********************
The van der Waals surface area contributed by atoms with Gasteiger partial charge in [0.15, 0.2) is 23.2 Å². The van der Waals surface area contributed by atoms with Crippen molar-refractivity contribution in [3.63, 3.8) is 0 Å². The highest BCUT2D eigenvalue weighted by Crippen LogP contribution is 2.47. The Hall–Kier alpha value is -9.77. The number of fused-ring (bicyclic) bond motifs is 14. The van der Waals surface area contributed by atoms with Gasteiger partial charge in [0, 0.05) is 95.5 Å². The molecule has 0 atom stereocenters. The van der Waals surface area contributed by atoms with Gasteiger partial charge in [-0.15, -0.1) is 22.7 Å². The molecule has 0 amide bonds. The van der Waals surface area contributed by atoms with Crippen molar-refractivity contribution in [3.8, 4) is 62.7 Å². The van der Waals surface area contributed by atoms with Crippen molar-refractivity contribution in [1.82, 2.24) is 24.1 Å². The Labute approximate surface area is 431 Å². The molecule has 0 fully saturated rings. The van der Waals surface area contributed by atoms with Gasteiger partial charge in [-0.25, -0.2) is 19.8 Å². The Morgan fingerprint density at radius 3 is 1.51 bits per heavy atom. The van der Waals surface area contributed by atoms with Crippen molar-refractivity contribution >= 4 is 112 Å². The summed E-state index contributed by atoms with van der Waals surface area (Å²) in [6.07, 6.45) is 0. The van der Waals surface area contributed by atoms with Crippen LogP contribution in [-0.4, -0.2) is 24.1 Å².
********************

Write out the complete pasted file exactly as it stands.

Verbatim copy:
The van der Waals surface area contributed by atoms with Gasteiger partial charge in [0.15, 0.2) is 23.2 Å². The van der Waals surface area contributed by atoms with Crippen molar-refractivity contribution in [3.63, 3.8) is 0 Å². The highest BCUT2D eigenvalue weighted by Crippen LogP contribution is 2.47. The Hall–Kier alpha value is -9.77. The number of fused-ring (bicyclic) bond motifs is 14. The van der Waals surface area contributed by atoms with Gasteiger partial charge in [0, 0.05) is 95.5 Å². The molecule has 0 atom stereocenters. The van der Waals surface area contributed by atoms with Gasteiger partial charge in [-0.15, -0.1) is 22.7 Å². The molecule has 0 amide bonds. The van der Waals surface area contributed by atoms with Crippen molar-refractivity contribution in [3.8, 4) is 62.7 Å². The van der Waals surface area contributed by atoms with Crippen molar-refractivity contribution in [1.82, 2.24) is 24.1 Å². The Labute approximate surface area is 431 Å². The molecule has 0 fully saturated rings. The van der Waals surface area contributed by atoms with Gasteiger partial charge in [-0.25, -0.2) is 19.8 Å². The Morgan fingerprint density at radius 3 is 1.51 bits per heavy atom. The van der Waals surface area contributed by atoms with Crippen molar-refractivity contribution >= 4 is 112 Å². The summed E-state index contributed by atoms with van der Waals surface area (Å²) in [6.07, 6.45) is 0. The van der Waals surface area contributed by atoms with Crippen LogP contribution in [-0.4, -0.2) is 24.1 Å².